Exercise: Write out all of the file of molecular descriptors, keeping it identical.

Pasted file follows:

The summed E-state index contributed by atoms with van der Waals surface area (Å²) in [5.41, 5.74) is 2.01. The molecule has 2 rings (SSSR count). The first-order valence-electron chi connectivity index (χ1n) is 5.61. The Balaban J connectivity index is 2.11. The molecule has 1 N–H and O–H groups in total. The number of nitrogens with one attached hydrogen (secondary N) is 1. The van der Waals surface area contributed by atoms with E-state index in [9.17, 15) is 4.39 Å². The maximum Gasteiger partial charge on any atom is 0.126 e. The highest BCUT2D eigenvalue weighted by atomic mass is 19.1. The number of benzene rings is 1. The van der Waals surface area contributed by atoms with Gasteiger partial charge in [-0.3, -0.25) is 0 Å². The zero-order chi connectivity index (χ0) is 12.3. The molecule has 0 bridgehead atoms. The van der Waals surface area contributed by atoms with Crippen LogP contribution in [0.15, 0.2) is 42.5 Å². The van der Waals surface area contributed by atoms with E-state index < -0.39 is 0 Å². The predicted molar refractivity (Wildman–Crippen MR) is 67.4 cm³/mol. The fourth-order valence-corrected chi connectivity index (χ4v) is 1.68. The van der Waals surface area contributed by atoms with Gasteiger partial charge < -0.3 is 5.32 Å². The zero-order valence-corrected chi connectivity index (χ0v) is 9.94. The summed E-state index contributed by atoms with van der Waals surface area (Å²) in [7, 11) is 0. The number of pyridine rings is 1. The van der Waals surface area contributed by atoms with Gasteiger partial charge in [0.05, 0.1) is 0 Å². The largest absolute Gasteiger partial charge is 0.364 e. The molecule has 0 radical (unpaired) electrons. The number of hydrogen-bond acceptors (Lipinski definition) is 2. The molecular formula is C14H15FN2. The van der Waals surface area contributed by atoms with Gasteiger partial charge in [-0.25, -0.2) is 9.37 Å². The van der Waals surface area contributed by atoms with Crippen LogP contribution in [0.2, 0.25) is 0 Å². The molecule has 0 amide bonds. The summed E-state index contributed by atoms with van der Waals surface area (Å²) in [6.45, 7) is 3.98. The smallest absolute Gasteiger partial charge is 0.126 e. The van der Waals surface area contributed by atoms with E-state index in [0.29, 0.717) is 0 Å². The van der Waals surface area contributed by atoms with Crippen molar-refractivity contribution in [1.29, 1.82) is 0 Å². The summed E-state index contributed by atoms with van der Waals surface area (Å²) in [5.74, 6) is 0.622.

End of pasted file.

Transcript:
The summed E-state index contributed by atoms with van der Waals surface area (Å²) in [5.41, 5.74) is 2.01. The molecule has 2 rings (SSSR count). The first-order valence-electron chi connectivity index (χ1n) is 5.61. The Balaban J connectivity index is 2.11. The molecule has 1 N–H and O–H groups in total. The number of nitrogens with one attached hydrogen (secondary N) is 1. The van der Waals surface area contributed by atoms with E-state index in [9.17, 15) is 4.39 Å². The maximum Gasteiger partial charge on any atom is 0.126 e. The highest BCUT2D eigenvalue weighted by atomic mass is 19.1. The number of benzene rings is 1. The van der Waals surface area contributed by atoms with Gasteiger partial charge in [-0.3, -0.25) is 0 Å². The zero-order chi connectivity index (χ0) is 12.3. The molecule has 0 bridgehead atoms. The van der Waals surface area contributed by atoms with Crippen LogP contribution in [0.15, 0.2) is 42.5 Å². The van der Waals surface area contributed by atoms with E-state index < -0.39 is 0 Å². The predicted molar refractivity (Wildman–Crippen MR) is 67.4 cm³/mol. The fourth-order valence-corrected chi connectivity index (χ4v) is 1.68. The van der Waals surface area contributed by atoms with Gasteiger partial charge < -0.3 is 5.32 Å². The zero-order valence-corrected chi connectivity index (χ0v) is 9.94. The summed E-state index contributed by atoms with van der Waals surface area (Å²) in [7, 11) is 0. The number of pyridine rings is 1. The van der Waals surface area contributed by atoms with Gasteiger partial charge in [0.05, 0.1) is 0 Å². The largest absolute Gasteiger partial charge is 0.364 e. The molecule has 0 radical (unpaired) electrons. The number of hydrogen-bond acceptors (Lipinski definition) is 2. The molecular formula is C14H15FN2. The van der Waals surface area contributed by atoms with Gasteiger partial charge in [-0.25, -0.2) is 9.37 Å². The van der Waals surface area contributed by atoms with Crippen LogP contribution in [0.2, 0.25) is 0 Å². The molecule has 0 amide bonds. The summed E-state index contributed by atoms with van der Waals surface area (Å²) in [6.45, 7) is 3.98. The smallest absolute Gasteiger partial charge is 0.126 e. The van der Waals surface area contributed by atoms with E-state index in [0.29, 0.717) is 0 Å². The van der Waals surface area contributed by atoms with Crippen molar-refractivity contribution in [1.29, 1.82) is 0 Å². The summed E-state index contributed by atoms with van der Waals surface area (Å²) in [5.74, 6) is 0.622.